David Appleyard, Chief Editor
Bloomberg New Energy Finance reports that 2012 investment in renewable and clean energy is expected to fall considerably short of the record $280 billion spent last year. In its third quarter analysis, the company reveals that investment during the period came to $56.6 billion, down about 5% on the second quarter and some 20% below the equivalent period for 2011.
According to BNEF, policy uncertainty in regions such as the USA and parts of Europe continues to challenge the sector. But, perhaps more significantly, falling wind and solar PV prices have dampened the overall dollar value of new projects.
Splitting the total shows that solar is still the leading sector for investment, although this is down by about 22% on the equivalent quarter of 2011, while second place wind is down 23% on the year. However, small hydro — projects of 50 MW or less — is in third place with $3.5 billion invested over the course of the quarter.
This suggests that while there is a general downturn in investment — a reasonable response to these troubled economic times — there are significant differences between the fortunes of various renewable energy technologies and across various regions. Established markets in Europe, the USA and China are making way for emerging markets in Latin America, Asia and Africa.
With the long-established hydro technologies widely acknowledged as the most cost effective, it seems that the outlook for this sector is rather more robust that its younger siblings. For instance, another recent BNEF analysis, its CREX (Corporate Renewable Energy Index) report, reveals hydro is still a strong performer. Overall, BNEF finds, consumer-facing industries tend to be the biggest fans of renewable energy, including financials and consumer services and goods companies. Hydroelectric power is the most popular form of renewable energy for these companies, with a 47% share of the total known, followed by wind at 29% and biomass/waste-to-energy at 23%.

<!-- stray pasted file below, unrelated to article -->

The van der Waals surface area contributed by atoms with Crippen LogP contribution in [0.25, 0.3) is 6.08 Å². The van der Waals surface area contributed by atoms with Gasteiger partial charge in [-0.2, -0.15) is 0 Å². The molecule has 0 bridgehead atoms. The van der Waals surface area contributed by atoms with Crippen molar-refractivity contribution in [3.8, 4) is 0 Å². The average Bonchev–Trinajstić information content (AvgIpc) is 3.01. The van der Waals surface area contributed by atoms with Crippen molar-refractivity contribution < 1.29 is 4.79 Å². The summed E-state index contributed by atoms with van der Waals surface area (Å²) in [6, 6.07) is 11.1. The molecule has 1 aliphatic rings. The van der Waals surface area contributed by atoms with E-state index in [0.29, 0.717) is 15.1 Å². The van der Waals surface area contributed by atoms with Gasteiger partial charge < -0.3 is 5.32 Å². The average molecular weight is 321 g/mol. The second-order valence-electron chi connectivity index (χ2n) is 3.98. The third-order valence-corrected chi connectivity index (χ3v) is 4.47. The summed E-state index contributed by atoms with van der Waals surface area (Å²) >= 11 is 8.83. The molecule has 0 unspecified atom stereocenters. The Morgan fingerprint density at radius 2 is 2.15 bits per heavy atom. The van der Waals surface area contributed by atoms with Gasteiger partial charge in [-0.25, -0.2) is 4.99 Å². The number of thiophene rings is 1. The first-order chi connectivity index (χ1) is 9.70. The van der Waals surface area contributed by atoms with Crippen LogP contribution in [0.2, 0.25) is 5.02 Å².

These differing fortunes between technologies is reflected elsewhere, too, most recently in the news that German energy engineering giant Siemens has announced that it will focus its renewable energy activities on wind and hydropower, while planning an exit from the solar business.
The company attributes the move to changed framework conditions, lower growth and strong price pressure in the solar markets. Michael Süß, chief executive officer of the company’s Energy Sector, explains: “The importance of renewable energies in the global power mix will continue to grow, and hydropower and wind energy will remain the major renewable contributors.”
Overall, these events appear to confirm that while the drive for clean energy is largely undiminished, the appetite for the associated financial burden is far less palatable. Under this scenario, it is the technologies with the lowest cost of energy that will win out, and that’s a win for hydro.